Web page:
As for the lifting of the automatic stay, Novell says it's entitled to go back to Utah for three reasons:
- The advanced stage of litigation in Utah in a complex matter. The Court there is now "fully versed". The summary judgment motions alone, Novell says, and it almost sounds like a warning to Judge Kevin Gross as to what his future will be like if he doesn't lift the stay, added up to more than 1,500 pages of briefing. And Utah is, after all, the forum SCO chose for that litigation. Further, it won't interfere with the bankruptcy, because SCO already has lawyers for the Utah matter who are ready to go to trial, which is only expected to last five days. Given the four years that went before, it makes no sense to start over. The issues have to be decided somewhere. And Utah is the cheapest place to do it at this point.
- Judicial economy - it'd be hard to start all over from scratch and nothing that could happen in Utah will undo the August 10 order, so it's just a matter of figuring out the apportionment and whether SCO had the right to enter into the SCOsource licenses in the first place;
- It aids the estate to have finality as to what the estate consists of. Further, the August 10th Utah ruling makes SCO's "business model questionable". The only time SCO made a profit was from the SCOsource licenses, and if you look at the rest of SCO's picture, Novell says, it is doubtful it can reorganize successfully under the old model. Getting all that clarified, Novell says coolly, will make it possible to determine "precisely how much of SCO's past income is attributable to its wrongful use of the SVRX copyrights" and then "SCO can then turn its focus to trying to create a sustainable business model or other strategy in furtherance of its attempt to confirm a reorganization plan." Oof.
"Or other strategy." They just want their money. SCO can work the rest out as it pleases. But it needs to go forward without relying on conversion of Novell's money, Novell says, "because, obviously, SCO's post-petition business model cannot continue to be based on Novell's property." Obviously.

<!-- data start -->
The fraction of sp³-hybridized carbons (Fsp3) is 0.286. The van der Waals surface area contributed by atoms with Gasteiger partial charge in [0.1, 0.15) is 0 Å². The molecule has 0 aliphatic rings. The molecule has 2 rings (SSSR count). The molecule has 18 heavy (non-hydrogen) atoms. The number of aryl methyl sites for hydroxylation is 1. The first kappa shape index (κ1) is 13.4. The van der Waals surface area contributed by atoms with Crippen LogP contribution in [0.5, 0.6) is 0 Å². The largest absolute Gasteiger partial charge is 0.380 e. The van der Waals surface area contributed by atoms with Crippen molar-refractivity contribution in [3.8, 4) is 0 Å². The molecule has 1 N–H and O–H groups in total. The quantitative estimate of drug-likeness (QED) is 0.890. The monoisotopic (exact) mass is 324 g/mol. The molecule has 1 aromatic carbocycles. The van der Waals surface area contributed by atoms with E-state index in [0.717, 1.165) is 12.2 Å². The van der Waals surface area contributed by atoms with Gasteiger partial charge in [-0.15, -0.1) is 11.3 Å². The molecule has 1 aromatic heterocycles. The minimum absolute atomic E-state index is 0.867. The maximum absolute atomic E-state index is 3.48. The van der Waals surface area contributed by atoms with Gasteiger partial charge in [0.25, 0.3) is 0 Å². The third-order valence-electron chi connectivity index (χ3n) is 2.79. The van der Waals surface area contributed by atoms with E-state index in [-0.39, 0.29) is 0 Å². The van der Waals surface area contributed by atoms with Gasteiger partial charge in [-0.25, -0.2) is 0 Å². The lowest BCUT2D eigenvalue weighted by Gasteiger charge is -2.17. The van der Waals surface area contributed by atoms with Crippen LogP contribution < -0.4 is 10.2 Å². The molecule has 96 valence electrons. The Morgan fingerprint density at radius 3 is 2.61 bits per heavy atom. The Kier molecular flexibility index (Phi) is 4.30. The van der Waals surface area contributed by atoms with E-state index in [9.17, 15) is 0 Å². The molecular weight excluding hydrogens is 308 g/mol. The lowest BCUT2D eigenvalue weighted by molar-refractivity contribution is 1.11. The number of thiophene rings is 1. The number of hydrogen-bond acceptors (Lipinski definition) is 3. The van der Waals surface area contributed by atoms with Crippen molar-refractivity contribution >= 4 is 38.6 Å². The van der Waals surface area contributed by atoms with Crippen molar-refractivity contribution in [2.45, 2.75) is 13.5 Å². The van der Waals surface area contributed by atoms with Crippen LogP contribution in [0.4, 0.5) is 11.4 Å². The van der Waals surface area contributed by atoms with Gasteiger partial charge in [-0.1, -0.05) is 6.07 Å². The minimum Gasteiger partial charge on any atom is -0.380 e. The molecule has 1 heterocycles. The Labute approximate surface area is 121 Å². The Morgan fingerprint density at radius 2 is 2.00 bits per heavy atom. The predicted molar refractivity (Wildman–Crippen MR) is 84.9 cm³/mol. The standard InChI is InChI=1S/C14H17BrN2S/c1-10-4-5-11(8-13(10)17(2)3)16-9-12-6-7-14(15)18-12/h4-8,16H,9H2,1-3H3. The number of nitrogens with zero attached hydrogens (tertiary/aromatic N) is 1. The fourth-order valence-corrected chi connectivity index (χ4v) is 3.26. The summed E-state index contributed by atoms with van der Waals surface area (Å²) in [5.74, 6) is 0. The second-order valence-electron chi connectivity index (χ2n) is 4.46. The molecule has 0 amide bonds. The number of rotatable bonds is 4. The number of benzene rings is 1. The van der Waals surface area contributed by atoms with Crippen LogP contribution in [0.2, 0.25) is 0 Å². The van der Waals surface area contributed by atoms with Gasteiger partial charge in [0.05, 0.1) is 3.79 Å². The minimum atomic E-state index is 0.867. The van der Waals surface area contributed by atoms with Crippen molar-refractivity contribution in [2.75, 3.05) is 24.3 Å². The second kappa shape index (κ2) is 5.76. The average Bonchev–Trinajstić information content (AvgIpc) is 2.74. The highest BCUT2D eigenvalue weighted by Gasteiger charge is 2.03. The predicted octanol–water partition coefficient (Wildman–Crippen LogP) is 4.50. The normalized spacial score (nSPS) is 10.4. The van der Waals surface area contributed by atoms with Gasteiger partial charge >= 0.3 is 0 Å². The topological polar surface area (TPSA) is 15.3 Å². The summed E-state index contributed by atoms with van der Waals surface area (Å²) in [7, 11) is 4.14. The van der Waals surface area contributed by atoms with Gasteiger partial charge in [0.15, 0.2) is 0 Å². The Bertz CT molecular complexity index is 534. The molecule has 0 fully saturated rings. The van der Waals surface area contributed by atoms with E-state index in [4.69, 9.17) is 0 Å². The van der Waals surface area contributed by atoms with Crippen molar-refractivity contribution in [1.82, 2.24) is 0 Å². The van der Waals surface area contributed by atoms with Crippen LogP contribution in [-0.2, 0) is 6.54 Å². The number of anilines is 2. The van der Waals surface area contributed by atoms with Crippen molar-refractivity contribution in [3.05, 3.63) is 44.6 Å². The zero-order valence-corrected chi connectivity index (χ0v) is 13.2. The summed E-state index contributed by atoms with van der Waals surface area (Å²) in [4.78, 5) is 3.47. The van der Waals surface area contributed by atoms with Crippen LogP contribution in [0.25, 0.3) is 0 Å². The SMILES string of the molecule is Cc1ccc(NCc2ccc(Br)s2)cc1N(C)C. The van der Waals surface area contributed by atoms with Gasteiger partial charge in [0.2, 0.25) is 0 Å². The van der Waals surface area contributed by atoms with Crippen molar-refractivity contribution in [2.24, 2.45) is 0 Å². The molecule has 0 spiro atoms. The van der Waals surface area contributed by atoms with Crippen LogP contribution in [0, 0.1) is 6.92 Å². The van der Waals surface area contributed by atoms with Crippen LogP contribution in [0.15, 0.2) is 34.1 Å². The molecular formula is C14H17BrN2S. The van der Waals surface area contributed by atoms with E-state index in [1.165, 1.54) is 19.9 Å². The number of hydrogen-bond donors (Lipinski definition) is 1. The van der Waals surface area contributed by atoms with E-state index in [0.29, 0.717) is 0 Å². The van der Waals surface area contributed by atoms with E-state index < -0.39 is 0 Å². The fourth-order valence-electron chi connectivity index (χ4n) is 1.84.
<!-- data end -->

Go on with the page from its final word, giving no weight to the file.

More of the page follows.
Whether you look at the matter from the standpoint of balance-of-the-hardships standard used in the Third Circuit or by the usual test, Novell should be allowed to go back to Utah now, and that is what it says it wants.
If the New York Daily News was coming up with a headline for this filing, it'd probably be something like this: Novell to SCO: Drop Dead. First Pay Up.
The parties, Novell tells the court, "have already run virtually the entire, grueling race; they should be allowed to take advantage of the only step that remains -- to cross the finish line."
That probably sounds better to Novell than to SCO, which is running away from the finish line with all its might, and with four law firms in tow, whispering in its ear. "Run like a bunny! Go left, now right, don't stop!"
Here are the docket entries:
Filed & Entered: 10/04/2007
Motion for Relief From Stay (B)
Docket Text: Motion for Relief from Stay to Proceed With District Court Action to (I) Apportion Revenue From SCOSource Licenses and (II) Determine SCO's Authority to Enter Into SCOSource Licenses, Etc.. Fee Amount $150. Filed by The SCO Group, Inc.. Hearing scheduled for 11/6/2007 at 02:00 PM at US Bankruptcy Court, 824 Market St., 6th Fl., Courtroom #3, Wilmington, Delaware. Objections due by 10/23/2007. (Attachments: # (1) Notice) (Greecher, Sean)